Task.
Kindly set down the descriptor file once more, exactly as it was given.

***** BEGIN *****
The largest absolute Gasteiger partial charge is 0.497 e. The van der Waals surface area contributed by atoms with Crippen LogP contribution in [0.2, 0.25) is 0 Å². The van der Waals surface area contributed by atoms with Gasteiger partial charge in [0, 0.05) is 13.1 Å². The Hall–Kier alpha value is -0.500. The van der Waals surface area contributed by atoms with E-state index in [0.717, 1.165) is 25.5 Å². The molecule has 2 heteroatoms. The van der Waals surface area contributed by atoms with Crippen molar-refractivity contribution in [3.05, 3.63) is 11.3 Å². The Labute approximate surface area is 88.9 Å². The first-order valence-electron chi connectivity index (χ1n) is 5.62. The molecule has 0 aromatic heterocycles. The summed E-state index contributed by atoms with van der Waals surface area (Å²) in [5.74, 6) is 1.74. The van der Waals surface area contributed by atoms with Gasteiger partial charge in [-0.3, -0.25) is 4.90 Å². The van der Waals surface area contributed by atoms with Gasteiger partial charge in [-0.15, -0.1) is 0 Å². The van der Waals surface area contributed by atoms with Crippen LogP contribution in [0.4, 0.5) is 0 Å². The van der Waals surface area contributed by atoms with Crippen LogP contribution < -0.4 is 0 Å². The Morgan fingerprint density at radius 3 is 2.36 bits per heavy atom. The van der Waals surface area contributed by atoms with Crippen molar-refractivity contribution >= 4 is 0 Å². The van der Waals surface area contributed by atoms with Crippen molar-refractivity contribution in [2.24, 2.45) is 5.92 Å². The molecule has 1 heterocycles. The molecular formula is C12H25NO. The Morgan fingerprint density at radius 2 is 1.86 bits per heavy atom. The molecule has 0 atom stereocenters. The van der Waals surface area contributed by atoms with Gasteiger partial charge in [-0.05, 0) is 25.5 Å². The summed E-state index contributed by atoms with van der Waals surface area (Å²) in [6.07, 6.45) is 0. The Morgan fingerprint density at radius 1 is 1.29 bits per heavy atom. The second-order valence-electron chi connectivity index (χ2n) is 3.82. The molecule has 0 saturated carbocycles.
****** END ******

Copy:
The largest absolute Gasteiger partial charge is 0.497 e. The van der Waals surface area contributed by atoms with Crippen LogP contribution in [0.2, 0.25) is 0 Å². The van der Waals surface area contributed by atoms with Gasteiger partial charge in [0, 0.05) is 13.1 Å². The Hall–Kier alpha value is -0.500. The van der Waals surface area contributed by atoms with E-state index in [0.717, 1.165) is 25.5 Å². The molecule has 2 heteroatoms. The van der Waals surface area contributed by atoms with Crippen molar-refractivity contribution in [3.05, 3.63) is 11.3 Å². The Labute approximate surface area is 88.9 Å². The first-order valence-electron chi connectivity index (χ1n) is 5.62. The molecule has 0 aromatic heterocycles. The summed E-state index contributed by atoms with van der Waals surface area (Å²) in [5.74, 6) is 1.74. The van der Waals surface area contributed by atoms with Gasteiger partial charge in [-0.3, -0.25) is 4.90 Å². The van der Waals surface area contributed by atoms with Gasteiger partial charge in [-0.15, -0.1) is 0 Å². The van der Waals surface area contributed by atoms with Crippen LogP contribution in [0.4, 0.5) is 0 Å². The van der Waals surface area contributed by atoms with Crippen LogP contribution < -0.4 is 0 Å². The Morgan fingerprint density at radius 3 is 2.36 bits per heavy atom. The van der Waals surface area contributed by atoms with Crippen molar-refractivity contribution >= 4 is 0 Å². The van der Waals surface area contributed by atoms with Crippen molar-refractivity contribution in [2.24, 2.45) is 5.92 Å². The molecule has 1 heterocycles. The molecular formula is C12H25NO. The Morgan fingerprint density at radius 2 is 1.86 bits per heavy atom. The molecule has 0 atom stereocenters. The van der Waals surface area contributed by atoms with Gasteiger partial charge in [-0.05, 0) is 25.5 Å². The summed E-state index contributed by atoms with van der Waals surface area (Å²) in [6.07, 6.45) is 0. The Morgan fingerprint density at radius 1 is 1.29 bits per heavy atom. The second-order valence-electron chi connectivity index (χ2n) is 3.82. The molecule has 0 saturated carbocycles.